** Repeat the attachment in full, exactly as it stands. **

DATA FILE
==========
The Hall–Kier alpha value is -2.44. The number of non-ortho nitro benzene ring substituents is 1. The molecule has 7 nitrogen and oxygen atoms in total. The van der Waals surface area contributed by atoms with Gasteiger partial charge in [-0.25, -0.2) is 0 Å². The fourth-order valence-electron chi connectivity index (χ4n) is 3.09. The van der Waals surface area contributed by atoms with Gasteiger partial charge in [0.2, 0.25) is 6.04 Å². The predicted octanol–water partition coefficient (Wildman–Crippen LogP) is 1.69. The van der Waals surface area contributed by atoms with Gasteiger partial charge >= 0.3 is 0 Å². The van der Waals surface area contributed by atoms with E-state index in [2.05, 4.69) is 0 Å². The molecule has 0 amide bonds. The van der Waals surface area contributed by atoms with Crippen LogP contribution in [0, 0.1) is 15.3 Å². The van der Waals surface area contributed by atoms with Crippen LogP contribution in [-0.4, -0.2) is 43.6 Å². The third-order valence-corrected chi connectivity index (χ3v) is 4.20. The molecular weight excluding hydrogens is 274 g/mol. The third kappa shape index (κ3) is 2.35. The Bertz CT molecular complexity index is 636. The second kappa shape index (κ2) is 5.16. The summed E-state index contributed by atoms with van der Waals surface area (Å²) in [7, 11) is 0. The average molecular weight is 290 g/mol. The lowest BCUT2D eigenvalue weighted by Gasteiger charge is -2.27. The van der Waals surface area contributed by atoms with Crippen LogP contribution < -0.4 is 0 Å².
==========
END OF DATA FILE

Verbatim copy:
The Hall–Kier alpha value is -2.44. The number of non-ortho nitro benzene ring substituents is 1. The molecule has 7 nitrogen and oxygen atoms in total. The van der Waals surface area contributed by atoms with Gasteiger partial charge in [-0.25, -0.2) is 0 Å². The fourth-order valence-electron chi connectivity index (χ4n) is 3.09. The van der Waals surface area contributed by atoms with Gasteiger partial charge in [0.2, 0.25) is 6.04 Å². The predicted octanol–water partition coefficient (Wildman–Crippen LogP) is 1.69. The van der Waals surface area contributed by atoms with Gasteiger partial charge >= 0.3 is 0 Å². The van der Waals surface area contributed by atoms with E-state index in [2.05, 4.69) is 0 Å². The molecule has 0 amide bonds. The van der Waals surface area contributed by atoms with Crippen LogP contribution in [0, 0.1) is 15.3 Å². The van der Waals surface area contributed by atoms with Crippen LogP contribution in [-0.4, -0.2) is 43.6 Å². The third-order valence-corrected chi connectivity index (χ3v) is 4.20. The molecular weight excluding hydrogens is 274 g/mol. The third kappa shape index (κ3) is 2.35. The Bertz CT molecular complexity index is 636. The second kappa shape index (κ2) is 5.16. The summed E-state index contributed by atoms with van der Waals surface area (Å²) in [7, 11) is 0. The average molecular weight is 290 g/mol. The lowest BCUT2D eigenvalue weighted by Gasteiger charge is -2.27. The van der Waals surface area contributed by atoms with Crippen LogP contribution < -0.4 is 0 Å².